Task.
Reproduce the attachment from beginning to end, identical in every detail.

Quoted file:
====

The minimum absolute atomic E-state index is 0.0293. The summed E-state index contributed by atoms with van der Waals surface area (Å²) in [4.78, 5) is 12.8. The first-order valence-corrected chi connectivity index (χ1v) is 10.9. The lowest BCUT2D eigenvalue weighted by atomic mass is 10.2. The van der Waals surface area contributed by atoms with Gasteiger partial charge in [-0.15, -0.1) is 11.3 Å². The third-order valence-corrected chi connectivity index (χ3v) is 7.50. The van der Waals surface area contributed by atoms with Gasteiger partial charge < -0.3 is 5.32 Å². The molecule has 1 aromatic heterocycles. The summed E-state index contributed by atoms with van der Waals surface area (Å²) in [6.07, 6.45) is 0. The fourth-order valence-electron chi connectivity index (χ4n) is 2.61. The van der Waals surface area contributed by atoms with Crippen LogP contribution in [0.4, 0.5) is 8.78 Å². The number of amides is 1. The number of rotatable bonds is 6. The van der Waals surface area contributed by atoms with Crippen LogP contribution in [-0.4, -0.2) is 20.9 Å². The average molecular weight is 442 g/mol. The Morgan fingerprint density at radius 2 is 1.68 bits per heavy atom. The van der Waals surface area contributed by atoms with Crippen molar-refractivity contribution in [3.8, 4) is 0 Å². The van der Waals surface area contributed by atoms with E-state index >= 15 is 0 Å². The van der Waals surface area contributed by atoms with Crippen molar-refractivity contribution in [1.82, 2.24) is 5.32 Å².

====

The minimum absolute atomic E-state index is 0.0293. The summed E-state index contributed by atoms with van der Waals surface area (Å²) in [4.78, 5) is 12.8. The first-order valence-corrected chi connectivity index (χ1v) is 10.9. The lowest BCUT2D eigenvalue weighted by atomic mass is 10.2. The van der Waals surface area contributed by atoms with Gasteiger partial charge in [-0.15, -0.1) is 11.3 Å². The third-order valence-corrected chi connectivity index (χ3v) is 7.50. The van der Waals surface area contributed by atoms with Gasteiger partial charge < -0.3 is 5.32 Å². The molecule has 1 aromatic heterocycles. The summed E-state index contributed by atoms with van der Waals surface area (Å²) in [6.07, 6.45) is 0. The fourth-order valence-electron chi connectivity index (χ4n) is 2.61. The van der Waals surface area contributed by atoms with Crippen LogP contribution in [0.4, 0.5) is 8.78 Å². The number of amides is 1. The number of rotatable bonds is 6. The van der Waals surface area contributed by atoms with Crippen LogP contribution in [-0.4, -0.2) is 20.9 Å². The average molecular weight is 442 g/mol. The Morgan fingerprint density at radius 2 is 1.68 bits per heavy atom. The van der Waals surface area contributed by atoms with Crippen molar-refractivity contribution in [3.8, 4) is 0 Å². The van der Waals surface area contributed by atoms with E-state index >= 15 is 0 Å². The van der Waals surface area contributed by atoms with Crippen molar-refractivity contribution in [1.82, 2.24) is 5.32 Å².